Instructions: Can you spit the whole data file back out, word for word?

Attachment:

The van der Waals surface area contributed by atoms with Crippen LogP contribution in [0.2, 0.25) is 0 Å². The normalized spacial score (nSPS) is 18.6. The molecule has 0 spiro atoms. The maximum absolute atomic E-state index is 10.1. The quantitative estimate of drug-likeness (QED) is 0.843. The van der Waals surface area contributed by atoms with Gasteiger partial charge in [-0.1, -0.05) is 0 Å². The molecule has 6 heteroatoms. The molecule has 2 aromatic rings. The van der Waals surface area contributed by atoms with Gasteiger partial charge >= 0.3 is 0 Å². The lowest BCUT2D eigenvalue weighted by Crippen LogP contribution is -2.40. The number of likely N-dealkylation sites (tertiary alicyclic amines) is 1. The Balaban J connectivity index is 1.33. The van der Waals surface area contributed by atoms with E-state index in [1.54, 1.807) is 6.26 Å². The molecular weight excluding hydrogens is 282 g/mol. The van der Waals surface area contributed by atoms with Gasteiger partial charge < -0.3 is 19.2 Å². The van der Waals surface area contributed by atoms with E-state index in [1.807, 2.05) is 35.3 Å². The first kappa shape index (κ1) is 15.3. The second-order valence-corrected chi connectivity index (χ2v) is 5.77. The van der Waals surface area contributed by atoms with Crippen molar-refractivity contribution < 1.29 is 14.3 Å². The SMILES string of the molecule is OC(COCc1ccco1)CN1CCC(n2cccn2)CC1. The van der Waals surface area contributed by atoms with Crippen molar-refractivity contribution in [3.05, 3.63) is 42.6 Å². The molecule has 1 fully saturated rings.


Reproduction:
The van der Waals surface area contributed by atoms with Crippen LogP contribution in [0.2, 0.25) is 0 Å². The normalized spacial score (nSPS) is 18.6. The molecule has 0 spiro atoms. The maximum absolute atomic E-state index is 10.1. The quantitative estimate of drug-likeness (QED) is 0.843. The van der Waals surface area contributed by atoms with Gasteiger partial charge in [-0.1, -0.05) is 0 Å². The molecule has 6 heteroatoms. The molecule has 2 aromatic rings. The van der Waals surface area contributed by atoms with Gasteiger partial charge >= 0.3 is 0 Å². The lowest BCUT2D eigenvalue weighted by Crippen LogP contribution is -2.40. The number of likely N-dealkylation sites (tertiary alicyclic amines) is 1. The Balaban J connectivity index is 1.33. The van der Waals surface area contributed by atoms with E-state index in [1.54, 1.807) is 6.26 Å². The molecular weight excluding hydrogens is 282 g/mol. The van der Waals surface area contributed by atoms with Gasteiger partial charge < -0.3 is 19.2 Å². The van der Waals surface area contributed by atoms with E-state index in [1.807, 2.05) is 35.3 Å². The first kappa shape index (κ1) is 15.3. The second-order valence-corrected chi connectivity index (χ2v) is 5.77. The van der Waals surface area contributed by atoms with Crippen molar-refractivity contribution < 1.29 is 14.3 Å². The SMILES string of the molecule is OC(COCc1ccco1)CN1CCC(n2cccn2)CC1. The van der Waals surface area contributed by atoms with Crippen molar-refractivity contribution in [3.05, 3.63) is 42.6 Å². The molecule has 1 fully saturated rings.